Hegedus EJ, Goode AP, Cook CE, Michener L, Myer CA, Myer DM, Wright AA. Which physical examination tests provide clinicians with the most value when examining theshoulder? Update of a systematic review with meta-analysis of individual tests. Br J Sports Med. 2012 Nov;46(14):964-78.

Hughes PC, Taylor NF, Green RA. Most clinical tests cannot accurately diagnose rotator cuff pathology: a systematic review. Aust J Physiother. 2008;54(3):159-70.

Kromer TO, Tautenhahn UG, de Bie RA, Staal JB, Bastiaenen CH. Effects of physiotherapy in patients with shoulder impingement syndrome: a systematic review of the literature. J Rehabil Med. 2009 Nov;41(11):870-80.

Lewis JS, Wright C, Green A. Subacromial impingement syndrome: the effect of changing posture on shoulder range of movement. J Orthop Sports Phys Ther. 2005 Feb;35(2):72-87.

Maund E, Craig D, Suekarran S, Neilson A, Wright K, Brealey S, Dennis L, Goodchild L, Hanchard N, Rangan A, Richardson G,Robertson J, McDaid C. Management of frozen shoulder: a systematic review and cost-effectiveness analysis. Health Technol Assess. 2012;16(11):1-264.

Wright AA, Wassinger CA, Frank M, Michener LA, Hegedus EJ. Diagnostic accuracy of scapular physical examination tests for shoulder disorders: a systematic review. Br J Sports Med. 2012 Oct 18. [Epub ahead of print].

About the Author:

Mark is a Specialist Musculoskeletal Physiotherapist who consults at both Insight Physiotherapy and Pain Options, in Perth, Western Australia. He specialises in the assessment and management of persistent/chronic musculoskeletal pain. In addition to his clinical role he maintains regular involvement in education of the profession having held a Teaching Fellow position at the University of Western Australia for 10 years and regularly presenting at courses and seminars through the Australian Physiotherapy Association and private education sector. Mark is also a Facilitator for the Australian College of Physiotherapists Specialisation Training Program and a Sessional Academic at Curtin University. The views expressed on this blog are his own.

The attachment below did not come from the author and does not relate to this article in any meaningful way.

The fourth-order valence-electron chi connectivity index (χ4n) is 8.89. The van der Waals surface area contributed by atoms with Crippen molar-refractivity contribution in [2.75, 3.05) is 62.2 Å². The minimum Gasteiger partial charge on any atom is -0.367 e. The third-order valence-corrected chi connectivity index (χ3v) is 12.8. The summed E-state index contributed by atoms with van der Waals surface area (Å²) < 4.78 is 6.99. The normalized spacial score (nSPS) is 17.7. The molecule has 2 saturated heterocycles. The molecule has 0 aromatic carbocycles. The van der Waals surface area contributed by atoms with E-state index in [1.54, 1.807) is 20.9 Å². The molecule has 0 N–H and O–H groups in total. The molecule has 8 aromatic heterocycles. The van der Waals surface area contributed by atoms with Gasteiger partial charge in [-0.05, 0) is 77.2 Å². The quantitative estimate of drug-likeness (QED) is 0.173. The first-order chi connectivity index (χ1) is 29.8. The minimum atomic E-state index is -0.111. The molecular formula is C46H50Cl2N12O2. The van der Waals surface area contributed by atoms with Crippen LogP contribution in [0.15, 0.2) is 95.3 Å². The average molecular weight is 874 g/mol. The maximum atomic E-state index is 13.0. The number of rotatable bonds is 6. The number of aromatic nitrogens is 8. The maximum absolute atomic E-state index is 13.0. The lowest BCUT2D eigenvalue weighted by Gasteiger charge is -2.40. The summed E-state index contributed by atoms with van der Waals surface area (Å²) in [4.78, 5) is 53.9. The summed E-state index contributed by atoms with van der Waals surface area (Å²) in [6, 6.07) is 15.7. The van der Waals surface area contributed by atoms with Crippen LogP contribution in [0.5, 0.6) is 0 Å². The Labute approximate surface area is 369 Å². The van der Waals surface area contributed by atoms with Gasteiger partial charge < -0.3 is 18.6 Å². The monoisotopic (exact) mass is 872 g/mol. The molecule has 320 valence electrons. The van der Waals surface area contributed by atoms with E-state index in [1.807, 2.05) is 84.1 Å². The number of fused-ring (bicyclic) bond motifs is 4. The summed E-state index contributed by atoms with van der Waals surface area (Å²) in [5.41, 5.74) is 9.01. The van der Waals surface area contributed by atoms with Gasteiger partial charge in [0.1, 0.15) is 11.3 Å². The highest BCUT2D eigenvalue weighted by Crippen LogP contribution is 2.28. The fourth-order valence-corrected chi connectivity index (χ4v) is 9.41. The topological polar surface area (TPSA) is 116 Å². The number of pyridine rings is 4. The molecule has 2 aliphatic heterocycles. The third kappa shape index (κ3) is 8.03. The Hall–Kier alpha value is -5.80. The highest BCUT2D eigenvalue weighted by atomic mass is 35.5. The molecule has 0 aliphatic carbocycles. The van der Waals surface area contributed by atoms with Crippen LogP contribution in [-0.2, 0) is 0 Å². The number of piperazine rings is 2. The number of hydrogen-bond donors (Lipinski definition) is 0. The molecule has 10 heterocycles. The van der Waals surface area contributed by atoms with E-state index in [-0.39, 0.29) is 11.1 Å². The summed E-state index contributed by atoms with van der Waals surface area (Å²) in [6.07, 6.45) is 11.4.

4 Comments on "Physiotherapy Treatment for Shoulder Pain – Research Evidence"

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  1. Harrison Vaughan says:

    Great stuff Mark! Lookin forward to reading more from you. My interns will definitely benefit from you research reviews.


  2. The treatment is entirely based on the cause(s). General treatment methods involve rest and altering activities by limiting those, which can aggravate the condition. Physiotherapy and massage therapy are the most effective methods to improve the strength and flexibility of the affected part.
    adhesive capsulitis treatment

    • Thanks for the comment.
      Would you care to elaborate on the cause(s) of this condition and provide some evidence regarding the treatment methods you have mentioned?
      Thanks for participating.